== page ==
Monday, August 25, 2014

In Praise of Silence

Patty here...

I'm thrilled to have my friend and fellow author, Kim Fay, as our guest today. Her evocative Edgar-nominated first novel The Map of Lost Memories is set in Seattle and Cambodia in 1925 and sweeps the reader on the harrowing journey of museum-curator wannabe Irene Blum as she attempts to save her reputation by finding the temple believed to house the lost history of Cambodia's ancient Khmer Civilization. 

by Kim Fay

Recently, I spent two and a half weeks at my parents’ house. They live in Tucson in a development overlooking the Santa Catalina Mountains. It was quiet there, very quiet, and not just because it’s in the middle of the desert. I was alone, choosing to go when my parents were out of town. The reason? Why waste time applying for writing retreats or spend money to stay in a writing colony when I had a perfectly good escape just an hour’s flight away?

A Writing Room with a View
On leave from work, I covered all the clocks, and for more than two weeks I wrote, researched, wrote, napped, wrote, sipped wine, wrote, took walks, wrote, wrote and wrote. I had dinner with a friend once. Otherwise, I did not even talk on the phone more than a handful of times, and I checked my email every few days, if that. Ideas had space to roll around in my mind. Plot and characters filled my uninterrupted thoughts. It was divine.

Returning home to L.A. with 50 new pages of my work-in-progress in hand, I was immediately greeted by the noise.

I’m not talking about the sirens, neighbors power lines, leaf blowers, garbage trucks, enraged squirrels, and and and. Yes, that was overwhelming after more than two weeks of near total silence. But the noise I’m talking about is the noise that invades the head of the 21st-century writer.

Kim Fay
Are the Big 5 overrated? Should I self publish? How do you price/format an ebook? Amazon versus Hachette. Tweet this. Like that. Here comes another message from our Yahoo group. Can you believe how hard it is to promote a book these days? Why does my publisher ignore me? Check out what some butthead wrote about my book on Goodreads. Ping ping ping (email notification). Whoosh whoosh whoosh (Twitter notification). Quack quack quack (Facebook notification). Oops, gotta go write another guest blog post, and write an Amazon review, and write a Goodreads review, and comment on another blog … Crumb! I haven’t even written for my own blog in six months!!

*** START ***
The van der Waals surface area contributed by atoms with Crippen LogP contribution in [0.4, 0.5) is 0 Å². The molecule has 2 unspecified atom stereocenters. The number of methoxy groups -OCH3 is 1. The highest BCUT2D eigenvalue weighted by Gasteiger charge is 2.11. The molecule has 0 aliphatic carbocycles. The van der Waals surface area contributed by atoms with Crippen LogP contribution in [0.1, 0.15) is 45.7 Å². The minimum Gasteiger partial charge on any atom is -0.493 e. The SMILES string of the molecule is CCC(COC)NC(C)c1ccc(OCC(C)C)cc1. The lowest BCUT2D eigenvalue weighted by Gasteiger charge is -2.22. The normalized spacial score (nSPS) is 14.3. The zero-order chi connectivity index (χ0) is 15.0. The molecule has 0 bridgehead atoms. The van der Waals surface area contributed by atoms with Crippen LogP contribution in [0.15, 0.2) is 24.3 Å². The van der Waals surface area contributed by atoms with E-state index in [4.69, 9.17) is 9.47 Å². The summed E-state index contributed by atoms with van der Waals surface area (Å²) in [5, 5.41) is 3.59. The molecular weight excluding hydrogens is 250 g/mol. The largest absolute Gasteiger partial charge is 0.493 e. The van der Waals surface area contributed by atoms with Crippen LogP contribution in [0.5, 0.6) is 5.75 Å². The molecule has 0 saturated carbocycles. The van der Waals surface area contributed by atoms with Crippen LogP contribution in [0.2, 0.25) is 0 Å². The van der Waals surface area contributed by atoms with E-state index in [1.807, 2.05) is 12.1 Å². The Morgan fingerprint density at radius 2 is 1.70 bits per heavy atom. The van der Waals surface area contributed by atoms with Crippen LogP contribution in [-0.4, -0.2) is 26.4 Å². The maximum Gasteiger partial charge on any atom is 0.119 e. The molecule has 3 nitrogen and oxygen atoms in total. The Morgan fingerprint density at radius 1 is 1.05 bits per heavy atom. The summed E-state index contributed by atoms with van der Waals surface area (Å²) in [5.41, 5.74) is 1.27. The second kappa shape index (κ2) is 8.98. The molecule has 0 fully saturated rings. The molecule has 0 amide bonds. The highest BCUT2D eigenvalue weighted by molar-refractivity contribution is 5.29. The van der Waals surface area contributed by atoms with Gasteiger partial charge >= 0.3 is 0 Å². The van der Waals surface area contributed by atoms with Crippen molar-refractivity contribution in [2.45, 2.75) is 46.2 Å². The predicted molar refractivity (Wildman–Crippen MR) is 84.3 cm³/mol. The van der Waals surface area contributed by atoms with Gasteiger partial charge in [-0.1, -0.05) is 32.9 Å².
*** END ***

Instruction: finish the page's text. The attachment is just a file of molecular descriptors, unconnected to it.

Don’t get me wrong. I enjoy much of this – especially the camaraderie with my writing friends, both in person and online. I enjoy my Sisters in Crime Yahoo group. I enjoy writing guest posts like this one. I even – gasp! – enjoy Twitter. It’s just that there’s so darn much for a writer to do these days. All the time!

After I graduated from university (in the days of the typewriter), my life was spent writing, working in a bookshop and hanging out with friends. Sometimes I would pass an entire Sunday afternoon on the sofa reading Muriel Spark or Graham Greene. I wrote long letters to my great-aunt and taught myself to cook Greek food, and everything I did was pristine, untouched by the ping whoosh quack of today.

I’m not na├»ve. I know that as we get older, life naturally gets busier. But these days the life of a writer isn’t just busy, it’s frantic. It’s a pressure cooker as you work on your platform and connect with your Goodreads’ fans and wonder about the fate of independent bookstores and, most importantly, tap dance as fast as you can to make sure you stay in the game.

My first novel was published in August of 2012. It did fine but certainly didn’t earn out its advance. In addition, I’m a slow writer. This combination, I was assured by the machine that is modern publishing, guaranteed my failure. In a panic, I actually spent last year working on a commercial novel. Gotta stay in the game, gotta stay in the game. The result: the knowledge that I am not a commercial novelist and a valuable year-long lesson learned. I am back to working on what I want to work on. A mystery series that explores anxiety, ethnicity and L.A. in the 1970s.

Here’s the truth. I don’t want to join Google+. I don’t even understand it. Likewise, I’m not sure what to do with LinkedIn, and I find Facebook overwhelming and terrifying. I am bolstered by the support that comes from fellow writers through social networking, but at the same time, there are days when I just want to slam my computer against the wall.

I need quiet. We need quiet. As writers, quiet in our heads (space in our brains) is essential. I know I can’t make the Internet go away; I don’t want to. But I’ve decided that I can’t just wait for once a year to roll around and my parents to go away for me to find the peace I need to be the best writer I can be. It’s going to take deliberate effort, and to that end, I would love to hear from one and all about what you do to find that quiet place in your head.

Kim's bio:

Born in Seattle and raised throughout Washington State, I lived in Vietnam for four years and have been traveling regularly to Southeast Asia for more than eighteen. A former independent bookseller, I am the author of the historical novel The Map of Lost Memories, a 2013 Edgar Award finalist for Best First Novel by an American Author, and the food memoir Communion: A Culinary Journey Through Vietnam, winner of the Gourmand World Cookbook Awards’ Best Asian Cuisine Book in the United States. I am also the creator/​editor of the To Asia With Love guidebook series. I now live in Los Angeles. I am represented by Alexandra Machinist at ICM Partners.